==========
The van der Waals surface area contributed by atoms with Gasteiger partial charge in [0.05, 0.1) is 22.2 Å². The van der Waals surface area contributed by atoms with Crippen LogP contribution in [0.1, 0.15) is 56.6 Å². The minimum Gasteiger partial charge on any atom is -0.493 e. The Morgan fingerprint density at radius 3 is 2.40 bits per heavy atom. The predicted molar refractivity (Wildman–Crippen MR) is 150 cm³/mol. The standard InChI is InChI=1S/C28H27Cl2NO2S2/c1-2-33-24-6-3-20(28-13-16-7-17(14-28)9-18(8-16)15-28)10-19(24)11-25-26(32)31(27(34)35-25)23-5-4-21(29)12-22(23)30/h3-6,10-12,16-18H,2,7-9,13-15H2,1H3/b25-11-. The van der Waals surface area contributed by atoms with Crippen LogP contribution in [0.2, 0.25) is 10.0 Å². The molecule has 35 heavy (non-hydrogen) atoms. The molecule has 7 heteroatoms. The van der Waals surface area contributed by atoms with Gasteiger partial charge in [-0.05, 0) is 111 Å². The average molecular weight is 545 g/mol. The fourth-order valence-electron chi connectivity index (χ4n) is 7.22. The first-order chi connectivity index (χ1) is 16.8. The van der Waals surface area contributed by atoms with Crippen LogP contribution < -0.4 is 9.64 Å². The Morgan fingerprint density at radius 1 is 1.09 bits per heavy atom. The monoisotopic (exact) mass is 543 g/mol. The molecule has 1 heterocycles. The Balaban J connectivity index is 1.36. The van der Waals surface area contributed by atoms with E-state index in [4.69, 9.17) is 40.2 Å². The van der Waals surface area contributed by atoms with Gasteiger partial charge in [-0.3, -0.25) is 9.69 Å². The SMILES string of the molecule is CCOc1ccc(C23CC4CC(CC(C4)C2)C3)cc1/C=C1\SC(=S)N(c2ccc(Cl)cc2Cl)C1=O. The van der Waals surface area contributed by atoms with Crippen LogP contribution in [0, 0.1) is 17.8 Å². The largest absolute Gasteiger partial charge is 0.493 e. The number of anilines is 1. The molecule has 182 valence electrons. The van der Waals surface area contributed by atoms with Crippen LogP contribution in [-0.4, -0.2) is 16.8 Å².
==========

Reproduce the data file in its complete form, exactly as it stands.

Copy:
The van der Waals surface area contributed by atoms with Gasteiger partial charge in [0.05, 0.1) is 22.2 Å². The van der Waals surface area contributed by atoms with Crippen LogP contribution in [0.1, 0.15) is 56.6 Å². The minimum Gasteiger partial charge on any atom is -0.493 e. The Morgan fingerprint density at radius 3 is 2.40 bits per heavy atom. The predicted molar refractivity (Wildman–Crippen MR) is 150 cm³/mol. The standard InChI is InChI=1S/C28H27Cl2NO2S2/c1-2-33-24-6-3-20(28-13-16-7-17(14-28)9-18(8-16)15-28)10-19(24)11-25-26(32)31(27(34)35-25)23-5-4-21(29)12-22(23)30/h3-6,10-12,16-18H,2,7-9,13-15H2,1H3/b25-11-. The van der Waals surface area contributed by atoms with Crippen LogP contribution in [0.2, 0.25) is 10.0 Å². The molecule has 35 heavy (non-hydrogen) atoms. The molecule has 7 heteroatoms. The van der Waals surface area contributed by atoms with Gasteiger partial charge in [-0.05, 0) is 111 Å². The average molecular weight is 545 g/mol. The fourth-order valence-electron chi connectivity index (χ4n) is 7.22. The first-order chi connectivity index (χ1) is 16.8. The van der Waals surface area contributed by atoms with Crippen LogP contribution < -0.4 is 9.64 Å². The Morgan fingerprint density at radius 1 is 1.09 bits per heavy atom. The monoisotopic (exact) mass is 543 g/mol. The molecule has 1 heterocycles. The Balaban J connectivity index is 1.36. The van der Waals surface area contributed by atoms with E-state index in [4.69, 9.17) is 40.2 Å². The van der Waals surface area contributed by atoms with Gasteiger partial charge in [-0.3, -0.25) is 9.69 Å². The SMILES string of the molecule is CCOc1ccc(C23CC4CC(CC(C4)C2)C3)cc1/C=C1\SC(=S)N(c2ccc(Cl)cc2Cl)C1=O. The van der Waals surface area contributed by atoms with Crippen LogP contribution in [0, 0.1) is 17.8 Å². The largest absolute Gasteiger partial charge is 0.493 e. The number of anilines is 1. The molecule has 182 valence electrons. The van der Waals surface area contributed by atoms with Crippen LogP contribution in [-0.4, -0.2) is 16.8 Å².